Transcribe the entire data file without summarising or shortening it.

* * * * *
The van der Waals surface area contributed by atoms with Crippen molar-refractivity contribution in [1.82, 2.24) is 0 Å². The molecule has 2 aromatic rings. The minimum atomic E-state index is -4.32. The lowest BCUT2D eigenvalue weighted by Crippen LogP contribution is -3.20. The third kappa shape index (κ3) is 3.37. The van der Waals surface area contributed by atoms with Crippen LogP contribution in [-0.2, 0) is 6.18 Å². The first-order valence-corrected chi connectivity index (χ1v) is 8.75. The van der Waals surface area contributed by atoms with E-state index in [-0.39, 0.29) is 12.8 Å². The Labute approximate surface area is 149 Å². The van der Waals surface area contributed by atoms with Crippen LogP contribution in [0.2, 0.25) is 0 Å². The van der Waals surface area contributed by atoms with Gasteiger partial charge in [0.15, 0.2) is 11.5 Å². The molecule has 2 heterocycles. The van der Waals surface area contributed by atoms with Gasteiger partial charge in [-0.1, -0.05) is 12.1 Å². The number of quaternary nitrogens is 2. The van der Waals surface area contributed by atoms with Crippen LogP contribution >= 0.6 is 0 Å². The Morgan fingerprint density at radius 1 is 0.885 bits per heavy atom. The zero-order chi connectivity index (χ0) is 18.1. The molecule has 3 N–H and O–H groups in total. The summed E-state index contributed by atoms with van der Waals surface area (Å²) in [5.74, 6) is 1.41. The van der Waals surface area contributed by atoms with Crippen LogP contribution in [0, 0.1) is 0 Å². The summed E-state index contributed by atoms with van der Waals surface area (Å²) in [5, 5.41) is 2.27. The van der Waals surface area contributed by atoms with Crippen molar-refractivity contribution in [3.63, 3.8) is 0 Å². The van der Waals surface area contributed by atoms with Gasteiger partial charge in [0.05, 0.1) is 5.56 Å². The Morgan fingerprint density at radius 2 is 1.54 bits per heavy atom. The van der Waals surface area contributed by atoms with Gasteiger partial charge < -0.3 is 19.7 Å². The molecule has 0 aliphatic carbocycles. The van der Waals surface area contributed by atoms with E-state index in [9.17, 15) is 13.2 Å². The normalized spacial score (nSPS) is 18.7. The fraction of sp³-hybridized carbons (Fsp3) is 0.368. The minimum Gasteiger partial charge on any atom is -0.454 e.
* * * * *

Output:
The van der Waals surface area contributed by atoms with Crippen molar-refractivity contribution in [1.82, 2.24) is 0 Å². The molecule has 2 aromatic rings. The minimum atomic E-state index is -4.32. The lowest BCUT2D eigenvalue weighted by Crippen LogP contribution is -3.20. The third kappa shape index (κ3) is 3.37. The van der Waals surface area contributed by atoms with Crippen LogP contribution in [-0.2, 0) is 6.18 Å². The first-order valence-corrected chi connectivity index (χ1v) is 8.75. The van der Waals surface area contributed by atoms with E-state index in [-0.39, 0.29) is 12.8 Å². The Labute approximate surface area is 149 Å². The van der Waals surface area contributed by atoms with Crippen LogP contribution in [0.2, 0.25) is 0 Å². The van der Waals surface area contributed by atoms with Gasteiger partial charge in [0.15, 0.2) is 11.5 Å². The molecule has 2 heterocycles. The van der Waals surface area contributed by atoms with Gasteiger partial charge in [-0.1, -0.05) is 12.1 Å². The number of quaternary nitrogens is 2. The van der Waals surface area contributed by atoms with Crippen LogP contribution >= 0.6 is 0 Å². The Morgan fingerprint density at radius 1 is 0.885 bits per heavy atom. The zero-order chi connectivity index (χ0) is 18.1. The molecule has 3 N–H and O–H groups in total. The summed E-state index contributed by atoms with van der Waals surface area (Å²) in [5.74, 6) is 1.41. The van der Waals surface area contributed by atoms with Crippen LogP contribution in [0, 0.1) is 0 Å². The summed E-state index contributed by atoms with van der Waals surface area (Å²) in [5, 5.41) is 2.27. The van der Waals surface area contributed by atoms with Crippen molar-refractivity contribution in [3.63, 3.8) is 0 Å². The van der Waals surface area contributed by atoms with Gasteiger partial charge in [0.05, 0.1) is 5.56 Å². The Morgan fingerprint density at radius 2 is 1.54 bits per heavy atom. The van der Waals surface area contributed by atoms with Gasteiger partial charge < -0.3 is 19.7 Å². The molecule has 0 aliphatic carbocycles. The van der Waals surface area contributed by atoms with E-state index in [9.17, 15) is 13.2 Å². The normalized spacial score (nSPS) is 18.7. The fraction of sp³-hybridized carbons (Fsp3) is 0.368. The minimum Gasteiger partial charge on any atom is -0.454 e.